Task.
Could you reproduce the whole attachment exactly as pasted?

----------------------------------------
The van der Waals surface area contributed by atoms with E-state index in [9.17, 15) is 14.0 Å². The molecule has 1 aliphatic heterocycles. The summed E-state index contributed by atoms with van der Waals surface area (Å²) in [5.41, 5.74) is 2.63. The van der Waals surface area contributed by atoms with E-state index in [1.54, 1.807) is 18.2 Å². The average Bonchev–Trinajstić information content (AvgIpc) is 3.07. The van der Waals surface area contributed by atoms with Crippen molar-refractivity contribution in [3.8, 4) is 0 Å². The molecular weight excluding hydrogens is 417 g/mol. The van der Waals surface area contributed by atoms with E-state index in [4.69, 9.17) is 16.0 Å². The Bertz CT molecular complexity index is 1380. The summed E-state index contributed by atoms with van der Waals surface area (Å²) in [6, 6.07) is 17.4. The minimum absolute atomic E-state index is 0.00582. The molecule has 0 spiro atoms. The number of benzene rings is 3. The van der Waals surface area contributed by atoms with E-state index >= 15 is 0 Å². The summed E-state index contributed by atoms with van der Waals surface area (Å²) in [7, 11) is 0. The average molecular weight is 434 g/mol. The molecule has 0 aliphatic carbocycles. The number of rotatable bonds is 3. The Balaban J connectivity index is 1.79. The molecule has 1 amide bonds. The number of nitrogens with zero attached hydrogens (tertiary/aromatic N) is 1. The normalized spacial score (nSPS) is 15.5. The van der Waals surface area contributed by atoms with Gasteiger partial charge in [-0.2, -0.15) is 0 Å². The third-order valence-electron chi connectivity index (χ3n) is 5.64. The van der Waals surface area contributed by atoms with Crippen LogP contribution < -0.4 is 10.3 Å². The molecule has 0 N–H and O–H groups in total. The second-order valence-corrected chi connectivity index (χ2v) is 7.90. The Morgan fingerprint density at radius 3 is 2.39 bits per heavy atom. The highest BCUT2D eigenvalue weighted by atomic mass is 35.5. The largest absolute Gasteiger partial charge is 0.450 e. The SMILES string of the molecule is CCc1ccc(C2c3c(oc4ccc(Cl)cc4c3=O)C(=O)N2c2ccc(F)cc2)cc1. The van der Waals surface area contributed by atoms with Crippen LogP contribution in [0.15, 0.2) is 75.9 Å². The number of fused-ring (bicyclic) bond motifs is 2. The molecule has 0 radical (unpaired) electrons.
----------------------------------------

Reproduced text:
The van der Waals surface area contributed by atoms with E-state index in [9.17, 15) is 14.0 Å². The molecule has 1 aliphatic heterocycles. The summed E-state index contributed by atoms with van der Waals surface area (Å²) in [5.41, 5.74) is 2.63. The van der Waals surface area contributed by atoms with E-state index in [1.54, 1.807) is 18.2 Å². The average Bonchev–Trinajstić information content (AvgIpc) is 3.07. The van der Waals surface area contributed by atoms with Crippen molar-refractivity contribution in [3.8, 4) is 0 Å². The molecular weight excluding hydrogens is 417 g/mol. The van der Waals surface area contributed by atoms with E-state index in [4.69, 9.17) is 16.0 Å². The Bertz CT molecular complexity index is 1380. The summed E-state index contributed by atoms with van der Waals surface area (Å²) in [6, 6.07) is 17.4. The minimum absolute atomic E-state index is 0.00582. The molecule has 0 spiro atoms. The number of benzene rings is 3. The van der Waals surface area contributed by atoms with E-state index >= 15 is 0 Å². The summed E-state index contributed by atoms with van der Waals surface area (Å²) in [7, 11) is 0. The average molecular weight is 434 g/mol. The molecule has 0 aliphatic carbocycles. The number of rotatable bonds is 3. The Balaban J connectivity index is 1.79. The molecule has 1 amide bonds. The number of nitrogens with zero attached hydrogens (tertiary/aromatic N) is 1. The normalized spacial score (nSPS) is 15.5. The van der Waals surface area contributed by atoms with Gasteiger partial charge in [-0.2, -0.15) is 0 Å². The third-order valence-electron chi connectivity index (χ3n) is 5.64. The van der Waals surface area contributed by atoms with Crippen LogP contribution < -0.4 is 10.3 Å². The molecule has 0 N–H and O–H groups in total. The second-order valence-corrected chi connectivity index (χ2v) is 7.90. The Morgan fingerprint density at radius 3 is 2.39 bits per heavy atom. The highest BCUT2D eigenvalue weighted by atomic mass is 35.5. The largest absolute Gasteiger partial charge is 0.450 e. The SMILES string of the molecule is CCc1ccc(C2c3c(oc4ccc(Cl)cc4c3=O)C(=O)N2c2ccc(F)cc2)cc1. The van der Waals surface area contributed by atoms with Crippen LogP contribution in [0.15, 0.2) is 75.9 Å². The number of fused-ring (bicyclic) bond motifs is 2. The molecule has 0 radical (unpaired) electrons.